Burping, breaking wind and constipation are just a few of the ‘unmentionables’ pregnant women don’t like talking about. Seemingly a minor issue, they’re never-the-less problematic, not to mention embarrassing. What causes constipation during pregnancy? Hormones, pressure, nausea and the lack of exercise usually trigger these problems.
Causes of constipation during pregnancy
During pregnancy, progesterone tends to make the bowel sluggish. This delays the progress of food through the gut, maximising nutritional absorption. On the downside, this delay tends to make our bodies reabsorb water and dry-out stools, making them hard and difficult to pass.
Ongoing constipation often begins with bad bowel habits – like over-using laxatives, delaying the ‘call of nature’, not drinking enough water, a bland diet and not getting enough exercise.
Irritable bowel syndrome (IBS) with bloating, passing wind, constipation and diarrhoea is more common than we realise. This is mostly caused by today’s sedentary lifestyle, stress overloaded (no doubt exaggerated by Covid-19) and not eating enough raw fruit and vegetables.
Medical problems like diabetes or an underactive thyroid gland and depression tend to exaggerate constipation. More serious conditions like a damaged spinal cord, multiple sclerosis and Lupus Sjögren’s can all cause chronic constipation. This means they won’t go away, and you’ll need to find ways to cope with this problem.
Chronic constipation is something you should talk to your doctor about because it could have more serious implications.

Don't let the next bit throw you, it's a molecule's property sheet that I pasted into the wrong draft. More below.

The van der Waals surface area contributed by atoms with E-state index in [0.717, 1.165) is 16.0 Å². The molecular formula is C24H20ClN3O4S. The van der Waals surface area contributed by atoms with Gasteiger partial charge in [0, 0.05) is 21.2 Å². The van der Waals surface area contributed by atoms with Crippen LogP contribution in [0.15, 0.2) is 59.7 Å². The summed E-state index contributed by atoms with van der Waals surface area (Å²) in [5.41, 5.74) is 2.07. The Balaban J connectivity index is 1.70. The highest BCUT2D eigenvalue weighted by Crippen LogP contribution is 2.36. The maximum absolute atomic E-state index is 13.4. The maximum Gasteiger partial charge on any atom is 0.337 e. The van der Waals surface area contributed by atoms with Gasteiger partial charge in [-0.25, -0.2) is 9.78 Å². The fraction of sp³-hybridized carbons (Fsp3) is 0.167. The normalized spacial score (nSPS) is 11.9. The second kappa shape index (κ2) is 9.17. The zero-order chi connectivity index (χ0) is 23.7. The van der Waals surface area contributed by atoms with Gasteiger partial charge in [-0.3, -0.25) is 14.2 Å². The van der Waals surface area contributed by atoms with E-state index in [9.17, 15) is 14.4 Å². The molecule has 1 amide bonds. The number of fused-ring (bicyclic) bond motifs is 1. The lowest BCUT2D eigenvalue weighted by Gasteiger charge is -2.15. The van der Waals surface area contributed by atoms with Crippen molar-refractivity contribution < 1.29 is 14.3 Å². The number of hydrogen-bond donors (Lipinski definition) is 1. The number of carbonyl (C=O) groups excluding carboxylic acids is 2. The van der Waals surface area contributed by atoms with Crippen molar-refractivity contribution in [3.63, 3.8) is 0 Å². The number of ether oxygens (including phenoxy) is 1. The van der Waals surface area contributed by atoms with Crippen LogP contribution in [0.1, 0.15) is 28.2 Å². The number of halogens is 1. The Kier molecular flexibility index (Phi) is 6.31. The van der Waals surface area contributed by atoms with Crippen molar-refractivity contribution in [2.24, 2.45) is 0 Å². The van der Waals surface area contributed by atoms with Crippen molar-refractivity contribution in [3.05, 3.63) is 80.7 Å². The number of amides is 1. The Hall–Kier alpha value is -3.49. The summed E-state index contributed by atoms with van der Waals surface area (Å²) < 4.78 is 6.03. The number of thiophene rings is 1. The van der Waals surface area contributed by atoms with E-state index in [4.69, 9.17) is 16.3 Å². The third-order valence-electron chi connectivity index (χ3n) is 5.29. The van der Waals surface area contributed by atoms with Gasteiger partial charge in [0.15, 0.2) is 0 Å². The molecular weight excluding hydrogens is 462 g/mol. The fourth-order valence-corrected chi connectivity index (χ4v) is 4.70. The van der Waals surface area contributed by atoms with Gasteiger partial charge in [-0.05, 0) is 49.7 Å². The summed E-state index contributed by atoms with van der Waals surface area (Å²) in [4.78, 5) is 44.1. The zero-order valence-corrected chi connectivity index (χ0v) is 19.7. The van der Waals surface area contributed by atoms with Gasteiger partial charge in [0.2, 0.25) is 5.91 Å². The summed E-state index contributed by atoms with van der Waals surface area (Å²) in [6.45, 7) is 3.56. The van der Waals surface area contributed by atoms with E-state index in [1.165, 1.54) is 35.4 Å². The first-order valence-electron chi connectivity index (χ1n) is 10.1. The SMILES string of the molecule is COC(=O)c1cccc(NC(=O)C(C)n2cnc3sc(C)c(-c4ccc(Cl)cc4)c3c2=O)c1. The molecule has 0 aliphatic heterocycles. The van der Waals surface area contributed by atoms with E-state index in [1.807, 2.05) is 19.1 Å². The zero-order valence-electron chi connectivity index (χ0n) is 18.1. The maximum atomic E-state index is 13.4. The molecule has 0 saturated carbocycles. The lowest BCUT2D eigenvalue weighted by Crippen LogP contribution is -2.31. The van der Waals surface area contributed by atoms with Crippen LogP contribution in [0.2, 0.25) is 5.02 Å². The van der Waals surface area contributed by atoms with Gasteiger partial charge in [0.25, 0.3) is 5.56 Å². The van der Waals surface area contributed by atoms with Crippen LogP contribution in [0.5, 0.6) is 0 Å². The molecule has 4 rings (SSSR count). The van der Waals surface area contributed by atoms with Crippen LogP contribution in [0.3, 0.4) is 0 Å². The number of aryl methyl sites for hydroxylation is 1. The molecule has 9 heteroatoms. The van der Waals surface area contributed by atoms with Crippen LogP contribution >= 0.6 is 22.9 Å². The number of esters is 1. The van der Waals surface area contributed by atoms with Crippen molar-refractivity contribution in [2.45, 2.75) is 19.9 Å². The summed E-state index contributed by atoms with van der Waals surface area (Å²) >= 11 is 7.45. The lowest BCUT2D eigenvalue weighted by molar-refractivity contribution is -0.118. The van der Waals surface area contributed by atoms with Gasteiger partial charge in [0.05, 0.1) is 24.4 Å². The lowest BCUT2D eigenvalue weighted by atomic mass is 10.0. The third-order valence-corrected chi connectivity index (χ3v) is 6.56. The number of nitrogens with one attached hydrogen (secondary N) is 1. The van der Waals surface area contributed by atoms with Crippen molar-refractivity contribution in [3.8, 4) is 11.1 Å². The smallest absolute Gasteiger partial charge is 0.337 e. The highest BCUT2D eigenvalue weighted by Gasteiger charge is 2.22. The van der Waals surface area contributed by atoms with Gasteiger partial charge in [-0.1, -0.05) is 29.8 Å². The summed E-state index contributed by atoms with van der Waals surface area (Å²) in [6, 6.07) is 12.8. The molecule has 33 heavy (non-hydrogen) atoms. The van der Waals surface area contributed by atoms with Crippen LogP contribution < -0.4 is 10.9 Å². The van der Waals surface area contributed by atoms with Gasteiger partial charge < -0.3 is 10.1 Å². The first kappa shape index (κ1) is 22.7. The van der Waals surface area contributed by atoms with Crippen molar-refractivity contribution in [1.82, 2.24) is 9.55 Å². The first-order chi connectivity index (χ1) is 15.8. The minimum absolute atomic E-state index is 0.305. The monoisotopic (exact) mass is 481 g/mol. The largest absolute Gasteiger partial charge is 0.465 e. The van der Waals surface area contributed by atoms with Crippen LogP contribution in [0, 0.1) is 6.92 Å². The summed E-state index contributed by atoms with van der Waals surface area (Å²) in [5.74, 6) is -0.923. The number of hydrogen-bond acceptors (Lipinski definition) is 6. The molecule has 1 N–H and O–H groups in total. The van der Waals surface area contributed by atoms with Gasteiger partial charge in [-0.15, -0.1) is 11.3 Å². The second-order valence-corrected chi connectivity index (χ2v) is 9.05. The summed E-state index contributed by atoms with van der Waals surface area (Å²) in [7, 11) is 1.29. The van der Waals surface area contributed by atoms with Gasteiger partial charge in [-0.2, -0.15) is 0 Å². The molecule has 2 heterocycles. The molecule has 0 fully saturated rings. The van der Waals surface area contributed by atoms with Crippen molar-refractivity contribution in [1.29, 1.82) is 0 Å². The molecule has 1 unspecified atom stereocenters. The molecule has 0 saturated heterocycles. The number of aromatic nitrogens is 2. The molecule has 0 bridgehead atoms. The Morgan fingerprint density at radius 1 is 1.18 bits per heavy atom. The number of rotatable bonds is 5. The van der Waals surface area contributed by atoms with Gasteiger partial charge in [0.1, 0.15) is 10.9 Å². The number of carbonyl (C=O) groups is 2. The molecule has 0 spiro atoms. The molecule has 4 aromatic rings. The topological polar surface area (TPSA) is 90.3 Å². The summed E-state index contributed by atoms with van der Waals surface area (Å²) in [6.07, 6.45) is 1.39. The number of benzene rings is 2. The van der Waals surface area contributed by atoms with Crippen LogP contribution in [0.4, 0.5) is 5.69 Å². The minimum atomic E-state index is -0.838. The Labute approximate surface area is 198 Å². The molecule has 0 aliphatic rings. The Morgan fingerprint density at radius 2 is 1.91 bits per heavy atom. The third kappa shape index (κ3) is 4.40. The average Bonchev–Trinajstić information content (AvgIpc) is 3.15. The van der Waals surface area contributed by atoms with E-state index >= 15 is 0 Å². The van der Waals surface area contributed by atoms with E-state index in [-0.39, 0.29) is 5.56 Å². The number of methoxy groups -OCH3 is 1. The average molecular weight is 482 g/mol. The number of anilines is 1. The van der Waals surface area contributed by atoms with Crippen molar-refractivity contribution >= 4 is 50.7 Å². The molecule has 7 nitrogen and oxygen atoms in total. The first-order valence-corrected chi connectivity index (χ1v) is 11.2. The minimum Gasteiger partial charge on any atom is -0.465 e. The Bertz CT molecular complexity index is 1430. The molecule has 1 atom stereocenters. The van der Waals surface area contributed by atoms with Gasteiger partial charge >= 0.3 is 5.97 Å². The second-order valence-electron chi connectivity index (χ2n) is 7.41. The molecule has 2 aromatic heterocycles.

Supplementary Iron (folic acid) is prescribed during pregnancy and it should always be taken with a glass of water to prevent constipation. Molasses is a good substitute because it’s rich in iron and doesn’t aggravate existing constipation problems.
Other medications to avoid are codeine and calcium-based antacids. Some women have weird cravings during pregnancy called pica, and can end up nibbling on clay, chalk, laundry starch, toothpaste and even sand, which is not good for the gut.
Fruit can help if you’re constipated. Bananas, however, because they contain pectin, can either aggravate or relieve constipation.
Women confined to bedrest miss out on exercise. Fortunately, this is rare and most women can carry on with their regular exercise routine throughout pregnancy.
What happens when you’re constipated while pregnant?
Constipation can make you feel very uncomfortable – especially when your baby is taking up most of your tummy space. You could get haemorrhoids (piles) which are best dealt with by using creams like Preparation-H. Passing big, bulky stools could split or tear the anus and this is evident when fresh blood is seen after wiping.
Treating constipation during pregnancy
Treatment for constipation during pregnancy depends on the cause. In mild cases, a change of diet, exercise and increasing fluid intake solves the problem. A mild laxative such as milk of magnesia can help. Glycerine suppositories can help to soften hard-to-budge stools.
Bowel-training means getting into the habit of emptying your bowel regularly – not necessarily daily, but at least 3 – 4 times a week.
A prescribed laxative should contain natural ingredients. Ask your pharmacist or doctor. Don’t self-medicate. Laxatives that contain fibre or softeners make stools easier to pass. Some laxatives draw water from the bowel or stimulates peristalsis. These are not recommended during pregnancy. It’s best to use herbal or natural laxatives – excluding Senna – during pregnancy.
Burgie Ireland from 4mom4ever.blogspot.com is a registered nurse and midwife, healthcare writer and blogger.